You will need to experiment with depths so that they match the width of the letter parts. IE if the width of the vertical part of the T is .25 I would start with a depth of half of that or .125 for both the POCKET and VCARVE.

    Like I said I am no expert. Have fun I hope this helps. Sometimes you have to just step back and let Aspire do the work! Russ
    That would work if the font was large and each letter had continuous width. I used a truetype font and the width of the letters varied and was quite small. The finished piece as only 2" x 3". The method I used worked satisfactorily.

    It seems there is a bug in Aspire. It should have been smart enough to handle the full depth tool path since it worked by creating a separate tool path for each pass. If this was a more complex project that had a deeper cut, it might have gotten tedious to create so many tool paths but in this case, I only needed seven.

    Thanks for looking at it though.
    ShopBot Details:
    PRS Alpha 96x60x12
    4hp Spindle
    12" indexer
    Aspire
    Rhino

  4. #4
    Join Date
    Feb 2004
    Location
    Rogers, Arkansas
    Posts
    1,004

    Default

    When I did it, I used a vcarve toolpath with flat depth. Just set an outer 'border' vector sightly larger than the material so it pocketed it all away but the raised letters.
    Ken Zey
    Lookout Mercantile / Digital Millwork
    Rogers, AR
    www.CedarSlabSigns.com
    www.lookoutmercantile.com
    www.digitalmillwork.com

    6x12 PRS alpha

  5. #5
    Join Date
    Mar 2013
    Location
    Memphis TN
    Posts
    690

    Default

    Quote Originally Posted by zeykr View Post
    When I did it, I used a vcarve toolpath with flat depth. Just set an outer 'border' vector sightly larger than the material so it pocketed it all away but the raised letters.
    Yup. That worked. Will remember for next time. Thanks!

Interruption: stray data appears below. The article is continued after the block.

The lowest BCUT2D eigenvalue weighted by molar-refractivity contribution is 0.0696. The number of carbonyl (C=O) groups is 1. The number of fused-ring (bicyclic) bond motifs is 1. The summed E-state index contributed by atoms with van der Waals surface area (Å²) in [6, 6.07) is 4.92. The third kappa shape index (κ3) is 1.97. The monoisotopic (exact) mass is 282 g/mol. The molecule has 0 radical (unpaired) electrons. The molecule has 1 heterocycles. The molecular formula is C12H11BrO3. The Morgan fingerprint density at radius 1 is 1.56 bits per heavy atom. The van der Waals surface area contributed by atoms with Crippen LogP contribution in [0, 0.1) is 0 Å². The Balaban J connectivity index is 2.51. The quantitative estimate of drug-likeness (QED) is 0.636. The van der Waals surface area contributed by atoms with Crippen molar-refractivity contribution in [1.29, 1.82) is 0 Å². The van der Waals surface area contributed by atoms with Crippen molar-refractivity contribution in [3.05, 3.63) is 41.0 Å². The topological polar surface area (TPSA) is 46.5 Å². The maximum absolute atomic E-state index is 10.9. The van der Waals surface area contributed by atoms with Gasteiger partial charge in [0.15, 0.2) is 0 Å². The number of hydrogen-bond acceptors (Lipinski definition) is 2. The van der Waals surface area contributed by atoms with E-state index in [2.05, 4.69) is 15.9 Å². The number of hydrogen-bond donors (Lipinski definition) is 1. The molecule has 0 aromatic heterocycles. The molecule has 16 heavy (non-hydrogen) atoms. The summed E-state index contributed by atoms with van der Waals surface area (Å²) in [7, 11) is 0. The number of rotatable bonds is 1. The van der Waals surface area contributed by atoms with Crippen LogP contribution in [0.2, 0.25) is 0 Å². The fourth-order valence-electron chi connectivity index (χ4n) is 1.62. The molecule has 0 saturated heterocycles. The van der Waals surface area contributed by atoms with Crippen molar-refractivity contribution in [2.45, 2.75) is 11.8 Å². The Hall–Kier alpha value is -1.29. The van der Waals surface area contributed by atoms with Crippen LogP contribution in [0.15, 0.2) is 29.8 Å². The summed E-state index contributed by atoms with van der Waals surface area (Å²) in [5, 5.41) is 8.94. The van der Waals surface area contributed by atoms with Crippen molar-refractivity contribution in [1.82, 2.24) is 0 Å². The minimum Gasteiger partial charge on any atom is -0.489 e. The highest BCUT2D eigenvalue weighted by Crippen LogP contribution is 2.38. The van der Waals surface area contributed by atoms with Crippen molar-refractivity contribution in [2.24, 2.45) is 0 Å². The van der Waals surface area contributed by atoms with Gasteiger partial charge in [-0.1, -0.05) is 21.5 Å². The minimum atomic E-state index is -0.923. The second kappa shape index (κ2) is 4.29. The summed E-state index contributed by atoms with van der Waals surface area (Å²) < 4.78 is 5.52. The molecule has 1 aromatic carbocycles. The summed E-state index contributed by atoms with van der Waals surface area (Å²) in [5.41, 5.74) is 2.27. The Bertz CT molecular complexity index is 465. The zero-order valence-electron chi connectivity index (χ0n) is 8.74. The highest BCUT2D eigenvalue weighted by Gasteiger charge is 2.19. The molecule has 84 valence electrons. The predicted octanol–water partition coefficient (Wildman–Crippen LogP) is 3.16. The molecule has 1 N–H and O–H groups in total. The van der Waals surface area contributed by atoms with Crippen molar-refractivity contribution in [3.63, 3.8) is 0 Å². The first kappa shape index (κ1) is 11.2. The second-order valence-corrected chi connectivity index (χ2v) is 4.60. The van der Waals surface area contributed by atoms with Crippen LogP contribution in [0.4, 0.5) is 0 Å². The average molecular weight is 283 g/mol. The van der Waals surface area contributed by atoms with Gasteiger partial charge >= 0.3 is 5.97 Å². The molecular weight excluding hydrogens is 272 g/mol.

ShopBot Details:
    PRS Alpha 96x60x12
    4hp Spindle
    12" indexer
    Aspire
    Rhino

  6. #6
    Join Date
    Mar 2013
    Location
    Memphis TN
    Posts
    690

    Default

    I made another stamp using the V-carve toolpath. Worked better. Oddly, I broke the tip off the bit in the first two minutes. This same bit ran fine for the two hours it took to carve the first stamp. I ran a tiny bit deeper with the V-carve toolpath (0.011 vs. 0.010) but other than that, everything was the same. After sharpening the bit back to a nice point, I cut the speed in half (6 ips to 3 ips) and the job ran to completion without breaking anything.

    Here's the resulting chunk of brass:

    IMG_20190313_165056.jpg
    ShopBot Details:
    PRS Alpha 96x60x12
    4hp Spindle
    12" indexer
    Aspire
    Rhino

  7. #7
    Join Date
    Jun 2007
    Location
    Hampton Roads, VA
    Posts
    1,106

    Default

    Look at prism letters in aspire. Or you can use the modeling feature and extrude the letters from the 3d surface.

    Example I did recently using the extrusion method.

    Attached Images Attached Images
    "Once a person moves away from the computer and CNC some of the most important work begins." ~Joe Crumley

Posting Permissions

  • You may not post new threads
  • You may not post replies
  • You may not post attachments
  • You may not edit your posts
  •